Behind the Home Nations – Confetti Institute of Creative Technologies

Behind the Home Nations – Confetti Institute of Creative Technologies

7 min read | 1 Aug 2022

Ahead of the inaugural Commonwealth Esports Championships this weekend, students at the Confetti Institute of Creative Technologies in Nottingham will be helping to put on a media event for the CEC.

We spoke to two students who are helping out with this event, and got their thoughts on the future of esports in the UK. 

Lewis Sanders and Aimee Kimpton are both students at Confetti and will be assisting guests with wayfinding throughout the event.

Aimee is studying Music Performance and Song Writing, whilst Lewis is currently undertaking the Level 3 Esports course.

Q. What are you most excited for in the upcoming CEC event?

Aimee: “I am most excited to see them play Rocket League as it is a game that I play myself!”

Lewis: “I am looking forward to getting to meet the players and staff of the event. I am also looking forward to expanding my esports knowledge by working on the event by learning skills that I might not have known. This also gives me more experience for my CV which is one of the most important things for me and I am also looking forward to helping the people around the event.”

Q. What skills do you believe are the most important to have when running an esports event of this scale?

Lewis: “I think social skills are one of the most important due to the fact that you have to speak to your team and the public so having this would make it a lot easier for you. Knowing esports is a bit basic but it’s important because without this you would not know as much about the event and would not be able to help staff or the public with any questions about the event.”

Q. Do you believe esports gets enough coverage in UK mainstream media?

Aimee: “I don’t believe esports does get enough coverage in the UK’s mainstream media although I would love to hear more about it through social media in particular.”

Lewis: “I don’t believe it does because it is not streamed on any major platforms. This is because the UK is in the development of growth for esports. This is because people have only just realized that it is something that is job related. But other times I think that it will grow because we have companies like British Esports and GEF helping to promote esports. I think that in the UK they promote more of the youth side of things compared to adults which is a good start because it is easier to promote esports for the younger people.”

Q. If you could give one piece of advice to someone wanting to get involved in esports, what would it be?

Aimee: “If I could give a piece of advice to someone wanting to get into esports it would be to work really hard to practice their trade.”

Lewis: “The main piece of advice that I would give them is to make contacts and research games. Contacts are one of the most important things because it is one of the quickest ways to get a job in the esports industry. Another way I suggest esports is to write and play games. This is because you are getting yourself knowledge about the job you want to work in and in esports writing about games is a good way because this helps with becoming a player.”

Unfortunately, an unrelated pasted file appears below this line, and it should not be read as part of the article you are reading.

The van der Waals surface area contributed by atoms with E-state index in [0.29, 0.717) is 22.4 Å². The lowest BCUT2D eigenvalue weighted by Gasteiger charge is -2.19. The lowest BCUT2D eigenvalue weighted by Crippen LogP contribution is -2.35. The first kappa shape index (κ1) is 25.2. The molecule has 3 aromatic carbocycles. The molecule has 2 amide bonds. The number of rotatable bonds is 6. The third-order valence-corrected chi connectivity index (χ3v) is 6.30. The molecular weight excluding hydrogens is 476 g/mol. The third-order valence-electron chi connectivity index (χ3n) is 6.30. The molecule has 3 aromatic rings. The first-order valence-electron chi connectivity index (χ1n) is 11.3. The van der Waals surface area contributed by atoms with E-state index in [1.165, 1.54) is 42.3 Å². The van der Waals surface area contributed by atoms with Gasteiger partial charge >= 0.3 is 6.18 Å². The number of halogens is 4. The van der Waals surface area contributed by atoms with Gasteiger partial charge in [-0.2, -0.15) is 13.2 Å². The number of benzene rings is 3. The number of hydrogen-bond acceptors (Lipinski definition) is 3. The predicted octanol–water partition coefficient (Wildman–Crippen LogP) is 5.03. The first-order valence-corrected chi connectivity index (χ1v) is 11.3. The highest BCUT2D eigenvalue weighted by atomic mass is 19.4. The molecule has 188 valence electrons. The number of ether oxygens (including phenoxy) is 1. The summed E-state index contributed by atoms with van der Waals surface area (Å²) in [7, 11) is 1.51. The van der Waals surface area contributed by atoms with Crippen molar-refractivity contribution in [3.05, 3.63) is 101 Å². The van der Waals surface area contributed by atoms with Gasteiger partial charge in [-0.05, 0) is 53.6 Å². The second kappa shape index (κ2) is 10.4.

Q. Where do you see the CEC going in years to come?

Aimee: “In years to come, I hope to see the CEC on an even bigger scale than it already is.”

Lewis: “I think that it will be one of the biggest foundations for UK youth development because Confetti have invested a lot of money into Confetti X, so this is a start of how in the UK we can grow and make a bigger impact on people in schools to get inspired to get into esports.”

Q. What do you believe the future of esports will look like in the UK?

Aimee: “I think that the future of esports is going to be big. I already hear about it a lot more in the media than in the past and I think it is something that a lot of particularly younger generations are interested in.”

Lewis: “I believe that esports in the UK will be on the level of asian esports in the next couple of years, due to the fact that the UK government is investing a lot of time and money into esports because this is one of the biggest growing entertainment sports. I also think that it will be on the level of traditional sports because people are considering them to be the same, and I also think that esports will grow the British economy because people will be traveling the world to watch games – making local shops good money because people will need to buy food before games so depending where the ground is it will benefit local business too.”

Tickets are still available for the Commonwealth Esports Championships, happening on the 6th and 7th August 2022. You can purchase tickets here.

Want to keep updated with all things CEC? Make sure to follow British Esports on Twitter, as well as all of the Home Nations.

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